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  • Mark 9:43 am on November 5, 2019 Permalink | Reply
    Tags: andrew chen, gig economy, , platform economy   

    The promise of the ‘passion economy’ 

    This interesting piece from Li Jin suggests a transition from a gig economy to a passion economy. Both facilitate economic action by individuals but the former reduces their individuality to a single attribute (driving a car, delivering food) whereas the latter allows them to offer services premised on that individuality (teaching students, offering analysis). In practice it’s a case of knowledge-products being offered digitally in a way which scales beyond the local environment to which such people were formerly restricted. The platform facilitates these interactions while trying to ensure people remain on platform by offering additional value to the interaction through features like workflow and scheduling tools. There’s a huge hole in the argument which barely needs pointing out:

    The top-earning writer on the paid newsletter platform Substack earns more than $500,000 a year from reader subscriptions. The top content creator on Podia, a platform for video courses and digital memberships, makes more than $100,000 a month. And teachers across the US are bringing in thousands of dollars a month teaching live, virtual classes on Outschool and Juni Learning.

    It seems likely we’ll see a long tail distribution here in which these headline figures distract from the vast majority of users who earn next to nothing through the platforms, with the shiny novelty of the technology distracting from the broader context of underemployment in which people turn to platforms like this to top up their incomes. Nevertheless, it seems plausible that this trend is going to grow and Jin offers an industry-centric theorisation of it which I’m planning to come back to.

  • Mark 6:00 am on May 19, 2016 Permalink | Reply
    Tags: , , platform economy, , , , , ,   

    The price fixing conspiracies of the platform economy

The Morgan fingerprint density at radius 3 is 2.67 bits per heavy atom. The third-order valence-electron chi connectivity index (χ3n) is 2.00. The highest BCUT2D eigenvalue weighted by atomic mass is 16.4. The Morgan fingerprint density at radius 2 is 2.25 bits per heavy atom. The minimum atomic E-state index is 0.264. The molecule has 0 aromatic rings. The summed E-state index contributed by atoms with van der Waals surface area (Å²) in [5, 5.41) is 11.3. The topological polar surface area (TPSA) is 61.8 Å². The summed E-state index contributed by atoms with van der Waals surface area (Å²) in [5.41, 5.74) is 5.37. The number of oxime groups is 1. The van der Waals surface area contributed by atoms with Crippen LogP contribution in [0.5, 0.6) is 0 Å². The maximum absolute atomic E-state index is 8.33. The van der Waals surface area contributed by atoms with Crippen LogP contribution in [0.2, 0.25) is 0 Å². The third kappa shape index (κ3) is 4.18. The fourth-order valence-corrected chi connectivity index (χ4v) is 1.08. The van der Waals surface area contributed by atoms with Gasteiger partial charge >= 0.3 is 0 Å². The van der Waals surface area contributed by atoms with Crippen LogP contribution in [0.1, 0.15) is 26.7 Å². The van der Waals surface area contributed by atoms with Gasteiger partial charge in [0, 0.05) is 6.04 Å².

A great analysis of a hugely important case being heard in the near future:

    The immediate threat takes the form of an antitrust class action lawsuit against its co-founder and CEO, Travis Kalanick, which will be litigated in the Manhattan courtroom of Federal District Judge Jed Rakoff starting on November 1. At issue is Uber’s mobile app, through which customers order on-demand car rides, and which customer Spencer Meyer alleges amounts to a price-fixing conspiracy. The question is whether independent Uber drivers using the app, all charging the same price and implementing “surge pricing” at the same time, are violating the Sherman Antitrust Act’s prohibition against any “combination … or conspiracy … in restraint of trade.”

    The lawsuit puts Uber and other companies in the online economy on a collision course with antitrust law. It also raises fundamental questions about how American companies treat their workers. It’s not surprising that tech companies can make a great deal of money by skirting employment, antitrust, and even anti-discrimination laws. But do we want them to? Some argue that the Uber conundrum calls for the creation of a third “independent worker” category of employment that gives it the control it needs to make its business model work, while safeguarding the flexibility its drivers prize. If courts and policymakers agree, it would effectively carve out a tech-sector exception to the regulatory principles governing the economy since the New Deal and the Gilded Age.


    The questions asked at the end are precisely the ones currently preoccupying me:

     Are the new behemoths of the tech sector innovators that make the economy more efficient by “disrupting” antiquated business models? Or are they just the trusts of a second Gilded Age, their new-fangled apps the equivalent of the railroad networks that monopolized commerce and access to markets 126 years ago, when the Sherman Act first took effect?


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